Oct. 14 (UPI) -- South Korean President Moon Jae-in sent condolences to Japanese Prime Minister Shinzo Abe following a deadly typhoon that has caused flooding and landslides while leaving dozens of people dead.
Moon, who has yet to work out his political differences with Abe over issues ranging from compensation for Korean wartime laborers to Japanese trade restrictions targeting Korean tech firms, issued the statement Monday, South Korean news service EDaily reported.
The South Korean leader said in his message that he "prays the people of Japan recover their daily lives as soon as possible," referring to the damage from Typhoon Hagibis, including the death of more than 50 people.
"I sincerely hope the government of Japan, and the Japanese people, work together to overcome the damages," the South Korean president said.
South Korean presidential Blue House spokeswoman Ko Min-jung said the message was delivered to the Japanese government through diplomatic channels.
Moon's message to Abe comes at a time when other politicians in Japan are downplaying the impact of the typhoon that has injured more than 200 people, according to NHK.
Japan's Mainichi Shimbun reported Monday ruling Liberal Democratic Party Secretary-General Toshihiro Nikai described the widespread damage from the typhoon was "tolerable" during an emergency meeting on Sunday.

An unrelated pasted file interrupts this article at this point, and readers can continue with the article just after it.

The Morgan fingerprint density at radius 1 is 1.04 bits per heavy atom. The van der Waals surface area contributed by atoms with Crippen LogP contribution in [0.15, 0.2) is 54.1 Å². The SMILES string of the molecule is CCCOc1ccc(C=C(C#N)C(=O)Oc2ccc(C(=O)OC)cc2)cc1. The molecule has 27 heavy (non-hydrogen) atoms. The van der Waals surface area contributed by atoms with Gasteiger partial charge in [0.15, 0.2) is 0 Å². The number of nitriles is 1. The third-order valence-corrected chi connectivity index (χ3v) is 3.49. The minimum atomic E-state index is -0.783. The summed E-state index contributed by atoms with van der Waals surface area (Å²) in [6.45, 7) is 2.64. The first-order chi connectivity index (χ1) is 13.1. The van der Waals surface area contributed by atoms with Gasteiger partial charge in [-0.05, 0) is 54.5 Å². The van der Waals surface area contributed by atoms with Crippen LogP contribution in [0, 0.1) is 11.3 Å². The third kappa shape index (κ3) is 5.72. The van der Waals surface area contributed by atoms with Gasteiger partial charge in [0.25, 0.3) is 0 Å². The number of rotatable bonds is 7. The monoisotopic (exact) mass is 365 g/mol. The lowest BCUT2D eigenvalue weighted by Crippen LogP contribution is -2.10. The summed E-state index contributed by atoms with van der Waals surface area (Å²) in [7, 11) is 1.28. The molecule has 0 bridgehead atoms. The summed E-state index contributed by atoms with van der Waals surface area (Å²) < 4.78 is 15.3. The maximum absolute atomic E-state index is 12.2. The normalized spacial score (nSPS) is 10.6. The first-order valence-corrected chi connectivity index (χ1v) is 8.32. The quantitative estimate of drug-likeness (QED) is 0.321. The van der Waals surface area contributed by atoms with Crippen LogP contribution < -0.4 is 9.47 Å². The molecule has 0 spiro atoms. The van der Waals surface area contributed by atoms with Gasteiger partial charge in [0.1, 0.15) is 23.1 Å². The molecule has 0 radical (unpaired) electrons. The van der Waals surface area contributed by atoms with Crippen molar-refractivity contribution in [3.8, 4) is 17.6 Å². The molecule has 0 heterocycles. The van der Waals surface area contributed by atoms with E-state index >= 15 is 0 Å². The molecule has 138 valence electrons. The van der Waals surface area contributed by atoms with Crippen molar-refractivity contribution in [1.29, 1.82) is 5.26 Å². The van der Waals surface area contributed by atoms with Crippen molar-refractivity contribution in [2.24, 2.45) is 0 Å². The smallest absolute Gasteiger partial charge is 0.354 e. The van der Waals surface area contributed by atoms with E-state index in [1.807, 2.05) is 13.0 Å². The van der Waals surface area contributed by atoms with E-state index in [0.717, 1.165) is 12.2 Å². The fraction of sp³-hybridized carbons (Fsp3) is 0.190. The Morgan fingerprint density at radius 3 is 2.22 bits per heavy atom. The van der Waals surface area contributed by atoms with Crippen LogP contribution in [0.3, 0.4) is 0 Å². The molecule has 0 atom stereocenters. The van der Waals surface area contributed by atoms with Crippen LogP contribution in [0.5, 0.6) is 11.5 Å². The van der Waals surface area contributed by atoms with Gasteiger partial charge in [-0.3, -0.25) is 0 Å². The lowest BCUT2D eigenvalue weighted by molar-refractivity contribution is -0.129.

"It [the damage] appears to be tolerable compared with the predictions, but there is still considerable damage over a wide area" of Japan, Nikai said.
The Japanese politician's statement has brought strong criticism from rival politicians, according to NHK and Jiji Press.
Nikai later told reporters he meant the typhoon was tolerable compared to other disasters that could completely "overturn Japan."
Among the people who have died include a 77-year-old woman who fell 40 meters during a helicopter rescue in Fukushima prefecture, according to the Tokyo Fire Department.
Bags of soil from the 2011 Fukushima nuclear disaster were also found in a river near the nuclear plant, CNN reported.